Discussion Top


The pathology of the descript, non-specific type of uveitis, which forms the major group, may be explained on the hypothesis that it is dependant on an underlying hypersensitivity of the uveal tissue and is mediated by an antigen-antibody reaction.

Hypergammaglobulinemia to a statistically significant level, that occurred in all cases of uveitis in our series of study, well supports the hypothesis of hypersensitivity reaction with antigen-antibody union. This is contrary to the findings of Goodner[3] where posterior uveitis cases more often presented with hypogamma­globulinemia.

Incidence of the inflammatory process in descript, non-specific type of uveitis depends more upon the constitutional and immunolo­gical condition of the tissue than on the particular organism concerned. The typical inflammatory phenomenon, due to dilatation and increased permeability of the small blood vessels of the uvea, which is known to have rich vascularity, is responsible for fall in the total serum proteins and that in albumin level which was noticed in all the three types of uveitis in our study.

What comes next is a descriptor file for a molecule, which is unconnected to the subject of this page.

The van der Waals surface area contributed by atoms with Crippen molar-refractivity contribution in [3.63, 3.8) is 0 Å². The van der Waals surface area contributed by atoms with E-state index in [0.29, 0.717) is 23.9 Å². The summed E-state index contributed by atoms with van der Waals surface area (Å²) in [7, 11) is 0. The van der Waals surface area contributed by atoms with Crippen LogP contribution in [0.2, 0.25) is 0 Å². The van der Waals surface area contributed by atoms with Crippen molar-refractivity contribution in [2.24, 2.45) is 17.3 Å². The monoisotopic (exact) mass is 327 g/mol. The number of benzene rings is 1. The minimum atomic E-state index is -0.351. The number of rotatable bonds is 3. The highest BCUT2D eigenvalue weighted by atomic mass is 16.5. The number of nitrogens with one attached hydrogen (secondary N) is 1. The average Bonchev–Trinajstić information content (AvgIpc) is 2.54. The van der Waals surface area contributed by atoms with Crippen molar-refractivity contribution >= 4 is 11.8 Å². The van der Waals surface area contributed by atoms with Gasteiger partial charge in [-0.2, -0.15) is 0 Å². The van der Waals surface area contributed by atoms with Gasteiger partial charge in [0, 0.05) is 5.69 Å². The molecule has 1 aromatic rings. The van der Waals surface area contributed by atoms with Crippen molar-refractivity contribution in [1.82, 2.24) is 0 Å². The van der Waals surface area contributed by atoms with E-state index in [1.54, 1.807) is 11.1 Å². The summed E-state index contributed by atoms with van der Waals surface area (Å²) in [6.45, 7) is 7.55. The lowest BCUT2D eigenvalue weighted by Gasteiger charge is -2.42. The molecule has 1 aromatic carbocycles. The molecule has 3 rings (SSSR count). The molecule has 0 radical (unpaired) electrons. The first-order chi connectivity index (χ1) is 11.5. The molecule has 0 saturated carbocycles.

Anterior uveitis patients presented with a significant rise in alpha-2 globulin, though the alpha-1 globulin level showed a non-significant fall. This may be taken in favour of some amount of infective element in the aetiology of these cases. On the other hand the posterior uveitis cases showed a highly significant rise in gamma globulin level, though the beta-globulin level had a non-significant fall. This is again acknowledging to some extent the fact that hypersensitivity plays a role of its own in posterior uveitis cases. Patients with pan uveitis presented a mixed picture depending upon whether anterior or posterior uvea was predominantly affected. Here we found in our study a highly significant rise of beta-globulin and a significant rise in gamma globulin level associated with a highly significant fall in alpha-I globulin level and a non significant fall in alpha-2 globulin value, thus showing a major involvement of posterior uvea in patients of panuveitis of descript, non-specific type.

The above changes were not of same degree in individual members of a particular group for the reason that individuals have their inherent immunological idiosyncrasies and as such their response to a particular reaction differs. Degree of exposure and individual's nutritional and immunological status (excluding the effect of any super-imposed systemic disease process) may be a contributing factor to this variation.